Geek Holiday Gift Guide

by Greg Andrews

If global economic uncertainty hasn't crushed your consumerist Christmas, then this year is the year to buy tech gadgets before peak oil sends us back to an anarcho-primitivist state. Here's a few ideas:

droboDrobo calls itself a robot, and while it sort of looks like a Cylon, it's intentions are good. It won't exterminate your species, but it will backup your data in a redundant RAID array through either USB or Firewire. You can add new hard drives to it at any time and it automatically formats them. Possibly the lowest maintenance backup system ever. With a network add-on it can become a network drive with Bittorrent and media sharing. Starts at $500 without drives.

Alternatively, a more basic backup solution can be found by going down to NCIX or a fine computer parts retailer near you, and picking up a hard drive and enclosure. If you think you can install one into the other and screw it together (you can, it's quite easy), you can save yourself some money compared to a pre-assembled external drive.

Your desktop computer or laptop's internal speakers likely leave much to be desired for quality music playback or movie viewing. For $100-150, you can do pretty well for some midrange speakers like the Logitech Z-4i. Good sound, but small enough to easily fit on/under a desk. Also gives better sound than those iPod speaker docks for an equal or lesser price.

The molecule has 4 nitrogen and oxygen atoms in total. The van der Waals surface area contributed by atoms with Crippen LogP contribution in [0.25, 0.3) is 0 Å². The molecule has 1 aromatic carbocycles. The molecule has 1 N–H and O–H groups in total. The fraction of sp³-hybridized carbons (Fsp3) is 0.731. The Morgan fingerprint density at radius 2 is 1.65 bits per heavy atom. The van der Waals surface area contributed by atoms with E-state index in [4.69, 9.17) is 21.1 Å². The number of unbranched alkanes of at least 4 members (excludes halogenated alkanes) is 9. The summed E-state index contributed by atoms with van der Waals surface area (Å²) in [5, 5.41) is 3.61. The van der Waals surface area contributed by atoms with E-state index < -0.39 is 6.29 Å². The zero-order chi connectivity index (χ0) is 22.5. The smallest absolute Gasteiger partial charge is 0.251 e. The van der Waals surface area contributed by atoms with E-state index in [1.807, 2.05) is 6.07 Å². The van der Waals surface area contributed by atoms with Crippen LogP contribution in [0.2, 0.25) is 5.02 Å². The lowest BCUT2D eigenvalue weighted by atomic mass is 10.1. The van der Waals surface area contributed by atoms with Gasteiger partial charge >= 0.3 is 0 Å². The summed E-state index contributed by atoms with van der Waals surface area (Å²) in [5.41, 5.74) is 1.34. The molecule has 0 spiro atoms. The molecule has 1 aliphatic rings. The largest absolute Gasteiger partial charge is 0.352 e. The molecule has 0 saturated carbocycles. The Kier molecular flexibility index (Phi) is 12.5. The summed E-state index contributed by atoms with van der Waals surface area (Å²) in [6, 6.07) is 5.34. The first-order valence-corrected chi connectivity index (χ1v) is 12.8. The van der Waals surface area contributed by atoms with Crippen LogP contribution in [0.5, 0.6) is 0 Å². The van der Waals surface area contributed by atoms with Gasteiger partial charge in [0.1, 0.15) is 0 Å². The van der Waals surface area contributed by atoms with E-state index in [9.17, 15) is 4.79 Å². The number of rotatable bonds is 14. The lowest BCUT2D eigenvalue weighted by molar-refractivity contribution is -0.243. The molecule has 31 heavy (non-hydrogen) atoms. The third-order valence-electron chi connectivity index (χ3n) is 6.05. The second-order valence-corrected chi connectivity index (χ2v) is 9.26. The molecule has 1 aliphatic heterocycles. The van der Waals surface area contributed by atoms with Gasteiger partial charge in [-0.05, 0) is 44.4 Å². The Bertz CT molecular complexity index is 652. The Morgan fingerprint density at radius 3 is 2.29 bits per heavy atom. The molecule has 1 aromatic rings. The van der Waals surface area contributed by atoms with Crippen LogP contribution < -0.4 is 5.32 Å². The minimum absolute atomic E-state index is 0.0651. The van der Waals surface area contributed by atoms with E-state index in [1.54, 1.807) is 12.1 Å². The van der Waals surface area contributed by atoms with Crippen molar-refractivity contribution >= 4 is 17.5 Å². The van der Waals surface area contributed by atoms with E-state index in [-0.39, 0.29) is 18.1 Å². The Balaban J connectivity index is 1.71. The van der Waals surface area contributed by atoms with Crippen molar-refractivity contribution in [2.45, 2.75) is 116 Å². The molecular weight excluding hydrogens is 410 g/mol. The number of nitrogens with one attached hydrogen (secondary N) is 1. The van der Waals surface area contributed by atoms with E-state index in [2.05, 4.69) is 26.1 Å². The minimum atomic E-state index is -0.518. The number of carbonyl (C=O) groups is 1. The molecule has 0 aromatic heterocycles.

left 4 deadThis hasn't been a particularly great year in gaming, but Valve's Left 4 Dead is an impressive reclaimation of co-op gameplay in an FPS. Valve's attention to detail and top notch engine has been put into this co-op zombie-shooter. Advanced AI changes behaviour and number of enemies each time. Graphic detail is strong, but the game is ultimately light-hearted. You'll have a lot of fun with this. For Xbox 360 ($60), or Windows PC on Steam ($50).

I don't often buy music either, in any form, but in the past few months I've found myself spending money on iPhone apps. An iTunes Gift Card would go to good use. Lots of apps, and lots of garbage, but enough good stuff at low prices to keep regrets low. With most apps under $5, a $25 card goes a long way.

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Greg Andrews

Greg Andrews

Greg Andrews is a Writer and Web Developer and for Techvibes. Born and raised in Edmonton, Greg was blogging about his high school drama long before it was fashionable. In the Spring of 2007, half a year out of school, Greg moved to Vancouver in search of interesting technology and the Canadian dream. His personal sites are and Photo by kk+ more

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